The Democratic Republic of Congo (DRC) claims it has new evidence linking Apple’s supply chain to illegally exported minerals from the troubled east. DRC is rich in “3T”–tin, tungsten, and tantalum­­–critical components to manufacture electronic devices like smartphones and computers.

US-based Amsterdam & Partners LLP said on Wednesday in a statement seen by TechCabal that new evidence from whistleblowers shows that the iPhone maker benefits from blood minerals–a term used to refer to minerals from war-torn countries. If true, the claims could dent the California-based company’s social and environmental responsibility credentials.

“In recent weeks, since the release of the Blood Minerals report by Amsterdam & Partners, we have received new evidence from whistleblowers. It is more urgent than ever that Apple provide real answers to the very serious questions we have raised, as we evaluate our legal options,” said Robert Amsterdam, a partner at Amsterdam & Partners LLP. 

Amsterdam has claimed that Apple has benefitted from minerals smuggled by armed groups in Easter DRC through Rwanda and Uganda, claims the iPhone maker has denied.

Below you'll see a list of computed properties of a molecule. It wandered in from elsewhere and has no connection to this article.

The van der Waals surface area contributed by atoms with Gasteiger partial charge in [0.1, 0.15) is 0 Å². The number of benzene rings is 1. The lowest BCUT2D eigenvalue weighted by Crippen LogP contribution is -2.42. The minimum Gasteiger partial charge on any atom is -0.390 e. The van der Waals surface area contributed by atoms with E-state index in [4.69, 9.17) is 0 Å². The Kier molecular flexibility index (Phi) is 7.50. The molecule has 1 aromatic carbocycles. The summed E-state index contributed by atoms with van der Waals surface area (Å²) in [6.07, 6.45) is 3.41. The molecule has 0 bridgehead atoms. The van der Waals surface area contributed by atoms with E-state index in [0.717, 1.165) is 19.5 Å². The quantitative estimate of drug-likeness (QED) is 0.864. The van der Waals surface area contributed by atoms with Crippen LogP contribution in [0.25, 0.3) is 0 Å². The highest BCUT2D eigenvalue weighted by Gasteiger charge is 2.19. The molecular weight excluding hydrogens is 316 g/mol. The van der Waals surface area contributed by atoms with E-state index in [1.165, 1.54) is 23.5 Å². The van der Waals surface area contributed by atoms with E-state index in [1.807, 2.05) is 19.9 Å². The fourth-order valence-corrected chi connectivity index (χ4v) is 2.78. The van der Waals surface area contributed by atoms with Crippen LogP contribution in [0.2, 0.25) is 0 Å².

Apple has maintained that it has a vigorous due diligence process that keeps out smelters and refiners who source 3T from war-torn countries. This is done according to US Securities and Exchange Commission (SEC) regulations that require firms to disclose components that contain conflict minerals.

In April, Amsterdam & Partners and Paris-based Bourdon & Associés wrote to Tim Cook, Apple CEO, raising concerns about the company’s supply chain, which they wanted addressed within three weeks.

“The absence of a response is an implicit admission that the questions we asked Apple were relevant,” said William Bourdon, partner at Bourdon & Associés.

DRC’s mineral-rich eastern provinces have been embroiled in decades of war between armed groups like the M23 rebels and government forces. The region has some of the world’s largest coltan deposits, from which tantalum is extracted.

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